Sounds like you’re holding onto the scientific truth of Genesis because to not do so poses a threat to the truthfulness of the New Testament accounts of Jesus.

          • carl jacobs

            Umm, yeah. Specifically those NT accounts of the Lord Jesus affirming the Book of Genesis as reliable Scripture. Was He just confused about the matter? Genesis presents as History. The Lord Jesus treated it as history. You can’t just wave that away and say “Well, it doesn’t matter.” It does matter. The Scripture is what we know about God. If the Scripture isn’t reliable, we don’t know anything about God. It’s an integrated whole. If you undermine one part, then you undermine it all.

            What do think is the origin of Liberal Christianity, Jack. It started exactly where you are right now – trying to rescue theological truth from Scriptural metaphysics.

          • Jesus and Saint Paul both confirm the truth of Genesis that we are all descended from common parents who rebelled. Six days, snakes, apples, trees are all another matter.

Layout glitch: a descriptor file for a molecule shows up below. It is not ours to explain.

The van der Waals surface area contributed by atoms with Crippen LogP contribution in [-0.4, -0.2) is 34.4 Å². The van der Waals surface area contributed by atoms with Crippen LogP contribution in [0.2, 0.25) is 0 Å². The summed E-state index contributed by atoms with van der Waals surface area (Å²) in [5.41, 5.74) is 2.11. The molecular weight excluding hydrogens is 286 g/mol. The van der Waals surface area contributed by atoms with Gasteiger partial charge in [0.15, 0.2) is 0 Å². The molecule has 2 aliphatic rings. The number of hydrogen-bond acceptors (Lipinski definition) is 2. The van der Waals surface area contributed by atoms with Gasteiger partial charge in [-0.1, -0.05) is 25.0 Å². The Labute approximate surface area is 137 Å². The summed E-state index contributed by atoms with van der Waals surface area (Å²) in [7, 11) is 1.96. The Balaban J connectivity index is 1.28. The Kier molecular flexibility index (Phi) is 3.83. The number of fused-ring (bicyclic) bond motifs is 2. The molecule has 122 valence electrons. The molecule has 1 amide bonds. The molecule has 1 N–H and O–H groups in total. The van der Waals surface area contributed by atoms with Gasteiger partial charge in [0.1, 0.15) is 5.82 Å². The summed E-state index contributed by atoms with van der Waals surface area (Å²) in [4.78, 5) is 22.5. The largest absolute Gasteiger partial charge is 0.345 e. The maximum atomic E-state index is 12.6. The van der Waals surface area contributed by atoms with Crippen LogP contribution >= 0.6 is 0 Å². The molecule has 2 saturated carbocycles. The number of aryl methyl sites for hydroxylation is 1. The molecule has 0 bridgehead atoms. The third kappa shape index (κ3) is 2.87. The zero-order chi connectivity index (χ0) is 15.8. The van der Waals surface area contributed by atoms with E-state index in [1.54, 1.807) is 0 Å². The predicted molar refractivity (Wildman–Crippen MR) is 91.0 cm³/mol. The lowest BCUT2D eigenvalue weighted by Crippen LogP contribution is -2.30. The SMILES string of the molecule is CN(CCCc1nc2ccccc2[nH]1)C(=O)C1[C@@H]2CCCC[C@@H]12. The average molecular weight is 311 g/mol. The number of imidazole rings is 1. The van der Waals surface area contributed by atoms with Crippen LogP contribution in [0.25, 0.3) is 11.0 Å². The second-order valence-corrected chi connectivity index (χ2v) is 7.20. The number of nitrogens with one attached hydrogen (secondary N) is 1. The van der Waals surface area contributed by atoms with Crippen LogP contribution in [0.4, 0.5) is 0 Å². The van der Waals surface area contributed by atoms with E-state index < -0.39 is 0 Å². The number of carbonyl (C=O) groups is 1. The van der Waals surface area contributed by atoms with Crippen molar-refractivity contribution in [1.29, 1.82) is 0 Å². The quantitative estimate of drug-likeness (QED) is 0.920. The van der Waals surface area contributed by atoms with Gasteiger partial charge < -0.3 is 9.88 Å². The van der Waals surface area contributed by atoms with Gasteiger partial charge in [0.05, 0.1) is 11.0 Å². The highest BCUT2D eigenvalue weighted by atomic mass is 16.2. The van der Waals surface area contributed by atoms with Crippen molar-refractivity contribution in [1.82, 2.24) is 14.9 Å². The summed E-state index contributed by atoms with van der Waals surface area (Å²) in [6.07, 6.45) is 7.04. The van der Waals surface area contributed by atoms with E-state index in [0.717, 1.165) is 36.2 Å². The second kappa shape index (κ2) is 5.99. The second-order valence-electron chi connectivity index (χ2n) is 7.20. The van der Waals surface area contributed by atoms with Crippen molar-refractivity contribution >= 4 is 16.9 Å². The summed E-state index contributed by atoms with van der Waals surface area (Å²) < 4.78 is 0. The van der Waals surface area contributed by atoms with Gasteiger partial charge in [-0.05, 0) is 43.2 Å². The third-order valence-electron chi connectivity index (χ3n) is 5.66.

• Anton

            Six YOM – the word can mean “era”, as it must do in eg Job 15:23.

            Apples – nowhere mentioned.

            I must say I wonder what the tree of the knowledge of good and evil is. I am not prepared to say that any one commentator is right or wrong.

          • chiefofsinners

            For anyone in any doubt about Yom, read here : http://creation.com/the-meaning-of-yom-in-genesis-1

          • Anton

            No. We did this on a previous thread without decisive outcome. Anybody who understands the key points will be able to give them in their own words in a a few sentences, so please do so.

          • chiefofsinners

            Some things just aren’t that simple. Not when people want to take the simple and make it complicated in an effort to wring out of it a meaning that was never there.

          • Anton